Archive for the how to Category

Details that I might regret sharing

Posted in body, cancer, health, how to, life, rant with tags , , , , on June 5, 2010 by bosquechica

But will keep brief. I’ve been exhausted to the point of collapse for several years now. I actually fall asleep while driving at times (usually I pull over and sleep for about 15 minutes). It’s been hellish and miserable and I have not felt like myself for a ridiculously long time.

My doctor sent me to get some blood drawn, and I added a check mark (after the fact) for a blood test I wanted done that my doctor has consistently neglected to run, in spite of my requests. It’s an “integrative health clinic”, and they always want me to take my temperature for three weeks and do elimination diets and blahblablah.

Got the results back. The box I checked? Yep, that was it.

Simple tiny pill every morning. Typical results of the single little pill? Increased energy, reduced pain, reduced risk of heart disease and diabetes, lowered cholesterol, weight loss, better sleep, healthier hair, skin and nails.  

Why the hell is health care so hard to manage? Why are women discounted so utterly? Why in god’s name have I been put at risk of serious complications because some nitwit didn’t want to do the most obvious possible test for a middle-aged woman with textbook symptoms and a history of facial radiation?

Geez fucking Louise.

Just thyroid. That fucking simple. Not rocket science, not a character flaw, not my lifestyle (my lifestyle is healthy and productive, thank you very much).

You want something done, you gotta do it yourself.

I’ll let you know how it turns out.

 

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Colcannon

Posted in farm, food, home, how to, nice things, recipe with tags , , , , on December 30, 2009 by bosquechica

Ni geal an gaire ach san ait a mbionn anbiadh

(Laughter is gayest where the food is best)

 

Ingredients

Potatoes, 1 lb.
Kale, 1 lb.
Olive oil, eyeball it
Salt and pepper, to taste
Chives or green onions, fresh
1/2 cup butter
1 cup milk

Directions:

Boil the potatoes whole, peels on (I like Yukon Gold for mashed potatoes, but this is a matter of taste). Mash and mix with milk and butter to a pleasing consistency.

Chop the kale fine, the chives as well.  Sautee together until they are well cooked.

Serve the mashed potatoes in a round scoop. Make a hole in the middle and pour in a bit of melted butter. Top with the kale. Salt and pepper to taste. This is a simple recipe, but delicious and sustaining. For all that.

Variations:
Beer gravy: here’s a vegetarian version – make a standard roux, add miso and a stout beer. This is a strong gravy, not to everyone’s taste, but complements the kale nicely.
Bacon or pancetta – well cooked, sprinkled on top.
Green cabbage instead of kale.

Do enjoy.

 

This is what you do

Posted in food, how to, nice things, recipe, this-n-that with tags , , , , , , , , on August 1, 2009 by bosquechica

flying fish
Great weekends involve a little nice food, some rest, some play, a few lightweight retail adventures, time with the garden and the pets, and happy weather. So far this weekend I’ve: gone on a bike ride, made a pineapple smoothie, bought curtain hardware at Lowe’s and fancy smoothie straws at Party City. Then we had a tower of tuna millefuille on top of a bed of spinach for lunch, with fresh made carrot-apple-lemon-ginger juice on ice in tall glasses (with fancy straws), watched a little movie in the heat of the day and took a quick nap. Now we are going to pick up the porch swing and hang the curtains.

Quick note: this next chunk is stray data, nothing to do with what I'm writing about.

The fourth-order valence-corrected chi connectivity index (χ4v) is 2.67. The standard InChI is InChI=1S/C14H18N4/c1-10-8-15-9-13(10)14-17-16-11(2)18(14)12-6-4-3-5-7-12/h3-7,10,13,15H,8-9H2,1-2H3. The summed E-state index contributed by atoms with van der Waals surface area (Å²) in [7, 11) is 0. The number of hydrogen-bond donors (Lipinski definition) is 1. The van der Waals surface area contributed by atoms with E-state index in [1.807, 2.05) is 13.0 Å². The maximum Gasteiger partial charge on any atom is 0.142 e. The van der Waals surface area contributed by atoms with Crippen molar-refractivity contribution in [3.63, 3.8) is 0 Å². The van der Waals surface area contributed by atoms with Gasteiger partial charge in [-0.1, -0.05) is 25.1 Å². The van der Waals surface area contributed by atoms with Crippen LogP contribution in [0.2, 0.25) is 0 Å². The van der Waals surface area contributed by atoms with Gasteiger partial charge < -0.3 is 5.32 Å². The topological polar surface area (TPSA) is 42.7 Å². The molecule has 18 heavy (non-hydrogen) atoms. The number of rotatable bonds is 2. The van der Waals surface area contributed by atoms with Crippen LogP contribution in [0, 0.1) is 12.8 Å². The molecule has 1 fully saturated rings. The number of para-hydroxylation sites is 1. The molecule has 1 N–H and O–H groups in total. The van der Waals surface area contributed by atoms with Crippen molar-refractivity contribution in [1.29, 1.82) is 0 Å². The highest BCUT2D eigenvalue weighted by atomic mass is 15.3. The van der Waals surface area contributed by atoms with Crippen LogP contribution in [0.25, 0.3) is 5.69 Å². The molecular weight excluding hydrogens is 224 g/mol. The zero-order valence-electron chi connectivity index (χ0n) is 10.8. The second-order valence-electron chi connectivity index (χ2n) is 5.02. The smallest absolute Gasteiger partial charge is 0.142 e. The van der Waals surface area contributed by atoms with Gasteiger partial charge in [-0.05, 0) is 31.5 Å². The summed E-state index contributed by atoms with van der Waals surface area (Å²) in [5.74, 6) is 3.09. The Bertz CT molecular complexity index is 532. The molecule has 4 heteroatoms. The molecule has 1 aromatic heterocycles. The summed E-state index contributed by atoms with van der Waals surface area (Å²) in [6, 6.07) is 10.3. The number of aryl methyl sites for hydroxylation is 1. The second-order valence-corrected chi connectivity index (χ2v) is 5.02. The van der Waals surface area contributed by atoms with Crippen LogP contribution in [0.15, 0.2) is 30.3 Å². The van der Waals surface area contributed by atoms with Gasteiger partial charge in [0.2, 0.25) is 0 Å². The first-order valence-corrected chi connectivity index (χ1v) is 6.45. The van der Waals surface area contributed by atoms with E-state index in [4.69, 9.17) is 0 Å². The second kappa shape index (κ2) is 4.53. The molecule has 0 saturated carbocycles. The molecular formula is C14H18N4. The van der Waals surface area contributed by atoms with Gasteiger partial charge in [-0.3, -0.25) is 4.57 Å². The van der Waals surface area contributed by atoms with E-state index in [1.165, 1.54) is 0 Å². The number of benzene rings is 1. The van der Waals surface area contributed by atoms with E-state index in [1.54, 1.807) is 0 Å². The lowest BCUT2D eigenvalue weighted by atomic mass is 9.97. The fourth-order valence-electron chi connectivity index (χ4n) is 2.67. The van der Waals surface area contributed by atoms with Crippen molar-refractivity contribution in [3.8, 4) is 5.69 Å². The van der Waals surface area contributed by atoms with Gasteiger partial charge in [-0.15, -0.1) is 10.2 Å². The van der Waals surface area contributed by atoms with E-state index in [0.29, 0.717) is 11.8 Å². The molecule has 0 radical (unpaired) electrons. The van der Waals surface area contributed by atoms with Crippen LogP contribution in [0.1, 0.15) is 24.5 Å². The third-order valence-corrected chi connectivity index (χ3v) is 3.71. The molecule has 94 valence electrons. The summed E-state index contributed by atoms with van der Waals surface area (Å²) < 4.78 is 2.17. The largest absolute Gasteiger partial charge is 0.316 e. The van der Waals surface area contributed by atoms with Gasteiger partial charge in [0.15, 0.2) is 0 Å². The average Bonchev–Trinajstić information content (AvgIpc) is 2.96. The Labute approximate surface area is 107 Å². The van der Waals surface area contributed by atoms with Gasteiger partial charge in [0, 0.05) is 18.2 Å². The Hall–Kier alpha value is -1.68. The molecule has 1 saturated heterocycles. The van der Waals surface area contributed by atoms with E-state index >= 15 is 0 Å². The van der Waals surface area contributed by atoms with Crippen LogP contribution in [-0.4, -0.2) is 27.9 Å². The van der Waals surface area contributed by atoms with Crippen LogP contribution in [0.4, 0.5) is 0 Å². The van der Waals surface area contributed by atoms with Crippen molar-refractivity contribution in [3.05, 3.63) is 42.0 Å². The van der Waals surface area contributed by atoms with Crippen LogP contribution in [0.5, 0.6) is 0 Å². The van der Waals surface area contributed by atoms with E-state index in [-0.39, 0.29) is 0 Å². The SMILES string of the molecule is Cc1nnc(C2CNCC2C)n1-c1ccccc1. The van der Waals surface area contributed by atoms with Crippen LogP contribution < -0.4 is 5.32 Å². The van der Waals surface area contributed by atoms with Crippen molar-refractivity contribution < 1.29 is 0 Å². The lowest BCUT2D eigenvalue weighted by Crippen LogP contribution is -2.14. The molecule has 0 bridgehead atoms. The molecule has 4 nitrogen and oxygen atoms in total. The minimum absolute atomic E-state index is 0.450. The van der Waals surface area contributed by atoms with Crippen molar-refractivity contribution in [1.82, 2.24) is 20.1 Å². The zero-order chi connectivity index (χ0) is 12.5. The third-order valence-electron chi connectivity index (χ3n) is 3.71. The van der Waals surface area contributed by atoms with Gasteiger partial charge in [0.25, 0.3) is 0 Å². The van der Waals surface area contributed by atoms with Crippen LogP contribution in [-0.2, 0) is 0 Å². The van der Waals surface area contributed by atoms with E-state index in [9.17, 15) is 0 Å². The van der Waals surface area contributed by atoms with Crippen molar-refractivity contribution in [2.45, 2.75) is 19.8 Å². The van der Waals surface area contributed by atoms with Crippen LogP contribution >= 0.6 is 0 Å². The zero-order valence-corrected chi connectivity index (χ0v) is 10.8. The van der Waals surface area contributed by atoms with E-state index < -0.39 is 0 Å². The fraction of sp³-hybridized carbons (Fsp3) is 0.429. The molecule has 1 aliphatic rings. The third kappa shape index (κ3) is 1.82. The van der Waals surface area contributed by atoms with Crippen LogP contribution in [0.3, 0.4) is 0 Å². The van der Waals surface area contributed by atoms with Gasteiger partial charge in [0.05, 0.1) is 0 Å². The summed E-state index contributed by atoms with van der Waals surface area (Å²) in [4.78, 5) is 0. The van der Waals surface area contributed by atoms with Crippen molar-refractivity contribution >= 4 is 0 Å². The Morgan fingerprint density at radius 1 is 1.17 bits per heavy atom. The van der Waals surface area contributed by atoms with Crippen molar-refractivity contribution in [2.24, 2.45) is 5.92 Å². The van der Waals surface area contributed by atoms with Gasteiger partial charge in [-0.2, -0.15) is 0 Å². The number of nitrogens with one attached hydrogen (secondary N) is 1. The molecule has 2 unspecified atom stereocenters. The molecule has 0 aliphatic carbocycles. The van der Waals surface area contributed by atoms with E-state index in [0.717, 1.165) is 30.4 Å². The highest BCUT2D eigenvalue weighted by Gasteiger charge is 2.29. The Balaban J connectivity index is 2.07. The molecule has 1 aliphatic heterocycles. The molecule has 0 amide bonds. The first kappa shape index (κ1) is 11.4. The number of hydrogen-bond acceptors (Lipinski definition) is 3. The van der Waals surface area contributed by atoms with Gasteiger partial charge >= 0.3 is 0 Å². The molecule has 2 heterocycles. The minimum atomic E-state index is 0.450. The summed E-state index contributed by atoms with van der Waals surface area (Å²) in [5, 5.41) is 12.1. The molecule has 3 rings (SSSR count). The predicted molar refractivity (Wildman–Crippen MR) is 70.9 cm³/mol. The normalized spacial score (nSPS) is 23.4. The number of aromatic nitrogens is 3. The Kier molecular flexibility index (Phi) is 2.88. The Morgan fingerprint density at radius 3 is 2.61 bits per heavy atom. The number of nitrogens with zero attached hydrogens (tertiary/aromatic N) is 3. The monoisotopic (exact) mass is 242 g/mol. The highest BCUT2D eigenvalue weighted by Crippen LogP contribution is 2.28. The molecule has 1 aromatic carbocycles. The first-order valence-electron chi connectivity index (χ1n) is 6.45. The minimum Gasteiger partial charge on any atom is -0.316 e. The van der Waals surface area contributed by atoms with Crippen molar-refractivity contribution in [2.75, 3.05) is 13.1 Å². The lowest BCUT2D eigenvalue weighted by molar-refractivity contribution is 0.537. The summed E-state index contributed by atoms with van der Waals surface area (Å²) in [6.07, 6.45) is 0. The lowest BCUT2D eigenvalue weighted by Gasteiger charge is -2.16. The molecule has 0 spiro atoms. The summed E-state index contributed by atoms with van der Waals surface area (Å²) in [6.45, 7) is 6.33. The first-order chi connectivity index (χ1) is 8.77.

Tuna Millefeuille

Sashimi grade tuna
Mozzarella
Basil
Olive oil
Lemon
Olives
Roasted red bell peppers
Flying fish roe
Crispy pecan crackers, optional

Chop the olives and mix with basil, olive oil and lemon. Slice the roasted red bells and toss in with the olive mixture. Salt and pepper lightly.

Slice the tuna and the mozzarella both in 1/2 to 1 inch slices. Stack the tuna, the olive/basil mixture, and the mozzarella in alternating levels, until it is 3 or 4 inches high.

Pretty it up by topping with basil leaves, ribboned carrots and roe. Drizzle with olive oil and serve stacked high.

This is an approximation of a dish at Noda’s Japanese Restaurant in Rio Rancho (891-4378), which has both the best and the most original Japanese food in New Mexico, in my opinion (which is fairly well informed, I will say without undue modesty). The crackers at Noda’s are homemade, crispy and dense, with pecans, seeds and something else… they would be tough to replicate, I think.

Mmm. Now you may happily continue your weekend.

Caprese salad with goat cheese

Posted in food, garden, how to, nice things, recipe, seasonal, Uncategorized with tags , , , , , , , on September 20, 2008 by bosquechica

Ingredients:

Fresh tomatoes
Fresh Basil
Olive Oil
Salt
Pepper
Fresh Goat Cheese

Preparation:

Wash and dry basil. Pluck into small leaves. Slice tomatoes, lay flat on a platter. Place basil leaves neatly and prettily on each tomato slice. top with a small bit of fresh goat cheese (feta, mozarella or chevre all work well). Drizzle with olive oil. Add salt and fresh ground pepper. Serve as an appetizer.

This recipe is a variation on the traditional caprese, which uses cow’s milk mozzarella. If you are a fan of goat cheese, you will find this variation absolutely delightful.

(Pictured is a mozzarella caprese from Wikipedia.)

Eggplant. I love it.

Posted in family, farm, food, garden, how to, life, nice things, recipe, seasonal with tags , , , on August 22, 2008 by bosquechica